Thirty-Six and a Half Motives Page 89

When I suggested my plan to Neely Kate, she whacked my arm. “Why haven’t you been having visions today? You could have had one of my granny!”

“And what good would that do? It might work if my visions searched the past instead of telling me the future.”

“You could have had visions of me or Jed or Skeeter to see if we survive the night.”

I shivered. There was no way I was going down that road unless I was desperate. I had died in visions before, and while I’d changed those deaths, it was always terrifying to go through. Now I wondered if I was being selfish. But tonight felt different. Heavier. A feeling of hopelessness clung to this meeting, and the truth was that I was scared to face it head-on.

But I didn’t have time to dwell on it. Jed pulled up to the curb and put the gear shift in park. I could see Hilary’s house around the corner. “Why are you parking so far away?”

“I sure as hell don’t want to be seen parked outside her house.”


“Get this done so we can get out of here,” Jed grumbled as he pulled out his phone. “I’m gonna check in with Skeeter.” He shot me a glare. “I should let you be the one to call and tell him what you’re up to.”

I opened my car door. “That’s my cue to leave.”

He emitted a low rumble, so I clambered out of the car with Neely Kate hot on my heels. I threaded our arms as we crossed the street and tugged her close. “How are you really doin’? You’ve had one shock right after the other.”

“I’m still processing it all, but I’ve decided that it’s not the worst thing in the world. At least I know now.” She grinned. “Can you imagine what Joe’s gonna say when he finds out?”

“So you plan on tellin’ him?”

She lifted her eyebrows. “I don’t see any reason to keep it a secret, do you?”

I smiled. “No, after all the crap Kate’s pulled, I suspect Joe’s gonna be happy to have a mostly normal sister.”

“Mostly normal?”

Hilary lived in the biggest house in town. It was a turn-of-the-century Victorian that hadn’t been on the market when she’d acquired it. Rumor had it that Hilary had approached the owner and convinced him to sell.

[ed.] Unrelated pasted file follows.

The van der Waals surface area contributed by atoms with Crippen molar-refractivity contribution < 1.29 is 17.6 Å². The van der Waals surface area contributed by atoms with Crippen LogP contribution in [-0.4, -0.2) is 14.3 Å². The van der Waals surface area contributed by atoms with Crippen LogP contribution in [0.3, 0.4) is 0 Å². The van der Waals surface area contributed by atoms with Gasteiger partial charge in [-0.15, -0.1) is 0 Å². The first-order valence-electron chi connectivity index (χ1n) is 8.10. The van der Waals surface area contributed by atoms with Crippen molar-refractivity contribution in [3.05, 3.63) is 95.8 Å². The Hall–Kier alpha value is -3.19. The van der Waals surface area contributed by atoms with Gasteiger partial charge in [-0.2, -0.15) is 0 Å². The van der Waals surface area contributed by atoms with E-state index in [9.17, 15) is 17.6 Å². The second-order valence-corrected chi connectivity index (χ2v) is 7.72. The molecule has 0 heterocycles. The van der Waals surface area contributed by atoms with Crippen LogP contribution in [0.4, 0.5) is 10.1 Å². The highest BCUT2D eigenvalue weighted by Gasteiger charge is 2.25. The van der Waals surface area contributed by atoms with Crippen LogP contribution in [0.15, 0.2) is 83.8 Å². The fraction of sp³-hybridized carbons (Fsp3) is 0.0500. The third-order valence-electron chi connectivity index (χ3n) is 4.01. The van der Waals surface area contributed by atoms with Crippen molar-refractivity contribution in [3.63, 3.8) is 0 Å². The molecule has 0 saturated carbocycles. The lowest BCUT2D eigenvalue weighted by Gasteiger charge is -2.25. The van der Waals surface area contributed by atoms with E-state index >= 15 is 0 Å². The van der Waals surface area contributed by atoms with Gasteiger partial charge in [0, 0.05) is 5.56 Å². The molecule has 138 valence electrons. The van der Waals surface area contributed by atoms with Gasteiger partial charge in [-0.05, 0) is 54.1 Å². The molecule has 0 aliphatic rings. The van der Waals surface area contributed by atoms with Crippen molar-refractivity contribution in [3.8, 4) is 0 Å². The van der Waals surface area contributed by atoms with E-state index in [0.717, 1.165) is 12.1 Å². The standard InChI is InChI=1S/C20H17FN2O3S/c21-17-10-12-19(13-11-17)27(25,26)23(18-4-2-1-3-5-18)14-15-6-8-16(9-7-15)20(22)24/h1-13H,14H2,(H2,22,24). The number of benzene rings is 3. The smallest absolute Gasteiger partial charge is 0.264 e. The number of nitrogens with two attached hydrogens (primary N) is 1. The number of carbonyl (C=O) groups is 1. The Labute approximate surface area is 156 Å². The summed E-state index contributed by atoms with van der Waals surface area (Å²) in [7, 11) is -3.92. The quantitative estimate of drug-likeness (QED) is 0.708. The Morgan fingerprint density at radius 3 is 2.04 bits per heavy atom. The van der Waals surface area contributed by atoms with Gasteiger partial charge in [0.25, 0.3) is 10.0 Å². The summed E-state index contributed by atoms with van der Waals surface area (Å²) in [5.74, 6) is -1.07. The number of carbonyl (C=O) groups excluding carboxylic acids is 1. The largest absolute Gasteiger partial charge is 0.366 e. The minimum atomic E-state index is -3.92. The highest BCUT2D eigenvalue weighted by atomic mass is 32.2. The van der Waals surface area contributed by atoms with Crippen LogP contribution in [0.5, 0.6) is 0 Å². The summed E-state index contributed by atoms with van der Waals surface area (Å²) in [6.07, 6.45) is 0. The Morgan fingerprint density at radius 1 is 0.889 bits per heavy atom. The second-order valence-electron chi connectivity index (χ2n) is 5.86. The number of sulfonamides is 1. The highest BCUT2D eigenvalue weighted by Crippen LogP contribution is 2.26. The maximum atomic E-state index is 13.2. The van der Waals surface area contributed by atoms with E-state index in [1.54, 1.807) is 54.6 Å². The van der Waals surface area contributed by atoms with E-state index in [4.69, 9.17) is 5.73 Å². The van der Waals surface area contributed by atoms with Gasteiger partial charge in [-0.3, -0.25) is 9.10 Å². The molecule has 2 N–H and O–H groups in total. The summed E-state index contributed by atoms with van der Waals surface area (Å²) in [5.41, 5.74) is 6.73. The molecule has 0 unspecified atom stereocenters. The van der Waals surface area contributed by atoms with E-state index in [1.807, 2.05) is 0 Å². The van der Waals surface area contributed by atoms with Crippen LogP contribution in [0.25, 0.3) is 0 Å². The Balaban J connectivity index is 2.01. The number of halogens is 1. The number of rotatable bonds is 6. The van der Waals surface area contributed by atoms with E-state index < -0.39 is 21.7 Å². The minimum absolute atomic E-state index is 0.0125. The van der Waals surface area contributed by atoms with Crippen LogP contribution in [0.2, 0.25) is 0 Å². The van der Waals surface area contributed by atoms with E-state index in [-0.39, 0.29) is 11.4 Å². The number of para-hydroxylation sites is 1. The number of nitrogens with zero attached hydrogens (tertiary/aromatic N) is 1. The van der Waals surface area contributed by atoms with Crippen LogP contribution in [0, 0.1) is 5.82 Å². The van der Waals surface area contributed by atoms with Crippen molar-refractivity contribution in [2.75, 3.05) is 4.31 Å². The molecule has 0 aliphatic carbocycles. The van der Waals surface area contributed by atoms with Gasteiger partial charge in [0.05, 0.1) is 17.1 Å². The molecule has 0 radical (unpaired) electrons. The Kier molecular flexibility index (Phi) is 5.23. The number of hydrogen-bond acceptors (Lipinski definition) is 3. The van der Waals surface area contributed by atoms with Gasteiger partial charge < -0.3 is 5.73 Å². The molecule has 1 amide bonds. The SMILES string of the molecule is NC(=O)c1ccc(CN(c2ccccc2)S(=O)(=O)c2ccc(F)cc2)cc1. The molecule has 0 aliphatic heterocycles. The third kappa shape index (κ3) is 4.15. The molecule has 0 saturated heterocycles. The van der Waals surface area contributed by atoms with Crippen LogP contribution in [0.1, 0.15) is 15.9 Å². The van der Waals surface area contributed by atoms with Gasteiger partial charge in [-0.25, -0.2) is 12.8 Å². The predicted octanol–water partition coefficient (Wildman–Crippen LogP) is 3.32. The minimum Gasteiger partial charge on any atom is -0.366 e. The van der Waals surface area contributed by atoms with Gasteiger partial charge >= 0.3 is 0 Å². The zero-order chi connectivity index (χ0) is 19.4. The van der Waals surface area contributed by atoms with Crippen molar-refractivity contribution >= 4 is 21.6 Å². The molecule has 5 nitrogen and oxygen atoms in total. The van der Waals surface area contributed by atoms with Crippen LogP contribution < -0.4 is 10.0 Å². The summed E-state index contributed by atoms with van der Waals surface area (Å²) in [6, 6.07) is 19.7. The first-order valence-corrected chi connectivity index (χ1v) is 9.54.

Jed had parked close to the back of the house, but as we rounded the corner to the front, I caught sight of a dark sedan idling at the curb. It took me a second to figure out what felt off to me—the back door was open, but no interior lights were on. In fact, a man stood next to the car’s open back door. A woman was scooting into the backseat, but the man gave her shoulder a push.

“Let’s go!” he said, speaking none too gently.

His gaze swept over me, but Neely Kate and I had skidded to a halt and she’d tugged me deeper into the shadows of a tall oak tree at the side of the house. While he didn’t seem to notice us, I got a good look at him, and it was as plain as day who he was.

“Oh, my word, Neely Kate!” I whispered as I pulled out my phone. “That’s Sam Teagen!”

Teagen got in behind her, and the car sped away before he even got the door shut.

“Come on,” Neely Kate said, then ran for the front door. “Don’t call Joe yet.”

“Why not?” I asked as I followed her, surprised she knew who I was calling. “We just saw Hilary Wilder get kidnapped by Sam Teagen. I bet you money his friend Marshal is driving.”

“Let’s make sure it was her.”

“We’re outside her house, Neely Kate. And he’s getting away! We should be following them!”

“By the time we get back to Jed’s car, it will be too late. We’ll never catch up.” She’d already climbed Hilary’s front steps and now stood on the wraparound porch, knocking on the front door. The door swung in a few inches.

“Neely Kate, her door’s open. I can’t see Hilary doin’ that.”

She put her hands on her hips and sighed. “I’m afraid you’re right.”

“Now, I’m calling Joe.”

Only Joe didn’t answer, so I hung up and called 911. Unfortunately, the call went to the Henryetta police dispatcher.

“I’ve just witnessed a kidnapping. The man was Sam Teagen, and the woman was Hilary Wilder.”

“So they knew each other, ma’am?”

“I’m not sure if they did or not. What difference does it make? I saw him stuffing her into the backseat of his car, and then he got in behind her and they drove off.”

“And how could he drive off if he was in the backseat?” the dispatcher asked in a bored voice.

“He had a getaway driver.”

“Uh huh . . .”

“Why aren’t you taking this seriously?”

“Because you’re Rose Gardner, and we have memos posted everywhere to watch out for you.”

I had no idea how she knew who I was, but I had bigger things to dwell on. “What on earth does that mean?”

“It means trouble follows you wherever you go, and sure enough, you’re stirrin’ it up now.”

“Do you think I’m lying?” I asked in disbelief. “Why would I lie?”

“That’s not up to me to figure out. You just wait there. I’m sendin’ Officer Ernie to talk to you.”

I hung up, madder than a wet hornet. “They’re sending Ernie to talk to us, and we’re supposed to wait here.”

“Are we really gonna do that?” she asked in disbelief, looking down the street after the car.

“Shoot, no. We need to tell Jed and Skeeter.”

We hurried back to the car. Jed was on the phone when I slid into the passenger seat and Neely Kate got into the back.

Jed gave me a grim look as he hung up. “And that was the official change of plans. We have thirty minutes.”

I took a slow breath to fight my sudden nausea. “Where are we going?”

His eyes narrowed. “That’s the irony of it. We’re goin’ to the Atchison plant.”

I shuddered. I hated that ruined warehouse.

He put the car into drive. “We have to meet up with Skeeter, but he’s a good ten minutes south of town.”

I shook my head. “Whoa. Slow down. Who did you just talk to on the phone?”


“Why didn’t J.R. call me, too?”

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